Legal: AI-Based Video Interviewing Is Biased. End of Story.

You see a job vacancy for your dream job. You apply in the ATS, and then you get an invite to an interview on a platform that uses artificial intelligence to screen candidates based upon the video they submit. What do you do? 

Consider what happens if you’re Black, blind, or have a speech impediment. Last week, one Black applicant crowdsourced advice as to how she should respond to employers that wanted to video-interview her with software that uses AI to determine employability.

“As a dark-skinned black woman, I feel like I’ve already been filtered out,” she tweeted. “Should I just respond with ‘No thanks’?”

The responses should stop all recruiters in their tracks, especially those using or are considering using AI. Despite claims by some, data scientists continue to find that AI does not eliminate bias. (Please rely on data scientists not affiliated with HR tech companies.)   

Listen. I’m going to be frank with you. If you’re using AI to screen candidates, to actually analyze whether a particular candidate should move on to the next round, you’re using biased technology that could have a discriminatory effect on applicants. Period. Full stop. 

 Now, I know what you’re thinking, “But Kate, ABC vendor and XYZ expert told me that AI can actually reduce bias!” 

Yep, those vendors and experts have some real dazzling bullshit to sell you. They’re showing you stats on how AI has shown less bias than humans, which means that their algorithms are better than people when making hiring decisions. 

But you know what people can do? Challenge each other, identify their bias, and actively work against it when our processes are designed to combat it. AI can’t do that. 

AI is trained to do what we tell it to do based on the data we feed it and what it learns along the way. AI learns what to do by consuming data. If the data we feed it skews more white or more male, then AI will learn to produce results that are more white or more male.

Article Continues Below

If the data we feed AI doesn’t account for deafness, Bell’s palsy, or facial scar tissue, then the AI could suppress individuals with those conditions.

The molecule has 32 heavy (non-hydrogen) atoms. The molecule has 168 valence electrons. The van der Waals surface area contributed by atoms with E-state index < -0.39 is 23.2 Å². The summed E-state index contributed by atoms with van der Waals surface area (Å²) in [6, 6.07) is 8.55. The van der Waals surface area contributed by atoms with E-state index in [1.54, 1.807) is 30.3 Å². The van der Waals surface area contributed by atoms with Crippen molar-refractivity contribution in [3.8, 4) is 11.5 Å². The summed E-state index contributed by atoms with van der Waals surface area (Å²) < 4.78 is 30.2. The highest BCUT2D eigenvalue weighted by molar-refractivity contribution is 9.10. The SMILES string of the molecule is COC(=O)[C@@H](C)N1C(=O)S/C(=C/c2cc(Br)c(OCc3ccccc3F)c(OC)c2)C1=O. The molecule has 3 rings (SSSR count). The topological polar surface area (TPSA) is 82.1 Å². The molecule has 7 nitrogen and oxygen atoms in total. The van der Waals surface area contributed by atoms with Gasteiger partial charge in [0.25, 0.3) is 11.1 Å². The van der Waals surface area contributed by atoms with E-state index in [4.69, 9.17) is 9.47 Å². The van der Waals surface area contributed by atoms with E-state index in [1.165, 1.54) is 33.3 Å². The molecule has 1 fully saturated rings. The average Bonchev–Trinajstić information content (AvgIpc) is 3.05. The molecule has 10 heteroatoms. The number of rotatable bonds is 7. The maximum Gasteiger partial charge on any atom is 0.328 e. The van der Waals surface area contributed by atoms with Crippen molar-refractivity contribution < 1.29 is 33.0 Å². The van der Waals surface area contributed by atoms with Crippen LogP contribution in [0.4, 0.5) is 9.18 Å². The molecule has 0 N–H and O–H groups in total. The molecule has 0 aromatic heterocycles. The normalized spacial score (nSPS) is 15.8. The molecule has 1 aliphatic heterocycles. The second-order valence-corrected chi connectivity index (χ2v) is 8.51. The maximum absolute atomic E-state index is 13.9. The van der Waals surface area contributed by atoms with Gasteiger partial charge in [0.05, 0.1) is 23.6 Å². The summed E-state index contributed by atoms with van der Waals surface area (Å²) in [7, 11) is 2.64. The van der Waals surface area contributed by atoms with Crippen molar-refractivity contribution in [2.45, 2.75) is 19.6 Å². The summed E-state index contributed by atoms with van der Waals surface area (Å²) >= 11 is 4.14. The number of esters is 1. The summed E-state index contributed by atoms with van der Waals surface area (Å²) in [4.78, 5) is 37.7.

If the developers who created the AI are only women over the age of 50, they’re programming the AI based on their life experience, possibly overlooking the experiences of a young Latina.

If we haven’t accounted for every gender, race, religion, disability, sexual orientation, age, etc., along with adjusting for change and innovation when the AI was created, we’re going to get biased results.

The truth hurts, I know. But the truth is that AI contains and even amplifies bias. The science is clear. Yet, this fact doesn’t stop recruiting technology vendors and experts from proselytizing that their math is better than your brain. It’s not.

There are a million great ways to use AI in recruiting — automating busy work, blasting as many job boards as possible, identifying pay discrepancies — but AI isn’t ready to compete with our abilities to modify our behavior when we know and acknowledge that our biases are having a negative effect on applicants. 

It’s possible that someday AI will be able to self-regulate bias, but today is not that day. It won’t be that day for a while. In the meantime, let’s make better use of our time and resources to actually combat bias in each other.

Kate Bischoff, ERE's legal columnist, is an overly enthusiastic, sarcastic, and opinionated management-side employment attorney and human resources professional. She works closely with management, HR, and technology companies to improve organizations and make it easier to recruit and retain talent through easy-to-understand policies, easy-to-use technology, and easy-to-explain compliance initiatives.

Prior to starting her own business, Kate served as the HR officer for the Consulate General Jerusalem and U.S. Embassy in Lusaka, Zambia. Kate has also been recognized by The New York Times, CNN.com, Wall Street Journal, USA Today, National Public Radio, and other journalistic sources as a leading authority on harassment, technology in the workplace, and employment law.

Topics